Amsterdam’s new coalition administration was formally unveiled on Wednesday morning, pledging to focus on equal opportunities, a sustainable future and responsible growth.
Three parties – the PvdA, GroenLinks and D66 – have agreed to join forces for a second period in office, with a management board made up of six women and three men.
‘Amsterdam is facing difficult years ahead in terms of society and its finances,’ the three parties said in a joint statement. ‘The room to manoeuvre is very tight and we have to make choices.’
Among the policy measures unveiled on Wednesday morning were a commitment to invest €60m in shoring up disadvantaged parts of Noord, Nieuw-West and Zuidoost, a decision to build a massive new library complex in Zuidoost rather than in the Zuidas financial district, and a €32 million offensive to improve home insulation.
Prestige projects, such as a cycle bridge over the IJ waterway and expanding the metro system past Zuidas, could be under threat, however. First the city’s new finance chief Hester van Buren will hold talks with national government in an effort to find out what could be centrally funded after 2026, when the swingeing cuts in local authority spending are due.
The plans include an increase in property taxes, but as yet it is unclear by how much. ‘Amsterdam’s property taxes are well below the average in the Netherlands and we are bringing them into line with the other big cities,’ PvdA leader and education chief Marjolein Moorman said.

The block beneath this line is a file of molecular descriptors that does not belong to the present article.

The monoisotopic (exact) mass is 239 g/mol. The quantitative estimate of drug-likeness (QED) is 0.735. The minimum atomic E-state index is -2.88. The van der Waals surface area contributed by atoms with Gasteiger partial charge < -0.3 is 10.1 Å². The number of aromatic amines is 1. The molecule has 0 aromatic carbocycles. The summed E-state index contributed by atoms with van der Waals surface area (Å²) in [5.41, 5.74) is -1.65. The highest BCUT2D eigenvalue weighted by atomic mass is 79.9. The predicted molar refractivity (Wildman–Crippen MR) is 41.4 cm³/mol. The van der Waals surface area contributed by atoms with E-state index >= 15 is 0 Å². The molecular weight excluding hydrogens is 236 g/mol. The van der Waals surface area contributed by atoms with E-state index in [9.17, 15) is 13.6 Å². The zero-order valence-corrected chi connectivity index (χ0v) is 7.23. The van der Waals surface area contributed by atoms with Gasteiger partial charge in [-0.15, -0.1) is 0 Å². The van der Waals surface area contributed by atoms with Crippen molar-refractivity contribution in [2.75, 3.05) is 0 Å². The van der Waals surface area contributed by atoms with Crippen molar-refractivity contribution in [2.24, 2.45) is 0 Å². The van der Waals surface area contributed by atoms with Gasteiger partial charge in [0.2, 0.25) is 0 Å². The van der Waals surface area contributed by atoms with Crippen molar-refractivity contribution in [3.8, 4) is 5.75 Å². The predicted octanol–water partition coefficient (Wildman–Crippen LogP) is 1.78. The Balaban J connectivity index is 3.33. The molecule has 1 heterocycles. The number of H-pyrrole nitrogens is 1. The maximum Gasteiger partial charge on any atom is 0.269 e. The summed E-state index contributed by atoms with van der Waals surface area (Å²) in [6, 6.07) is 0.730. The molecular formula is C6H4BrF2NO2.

The charge for waste disposal will be reduced slightly and paid parking will be brought in on Saturday in Buitenveldert and 24 hours a day in the city centre.
Tourist taxes will not go up unless the city faces a real shortfall in cash and the administration remains opposed to the mayor’s wish to ban non-residents from the city’s cannabis cafes.
‘It is an illusion to think that we in Amsterdam can deal with international drugs crime on our own,’ said GroenLinks leader Rutger Groot Wassink.
The previous administration’s target of building 7,500 new houses a year remains intact, of which 40% will be reserved for people on the lowest incomes.
Temporary housing and prefab building will form part of the mix and priority will be given to locals in some new development projects.
‘Housing must benefit the entire city,’ said D66 leader Reinier van Dantzig, who will take over the housing portfolio. He hopes that reducing red tape will encourage more developers to invest in new developments.
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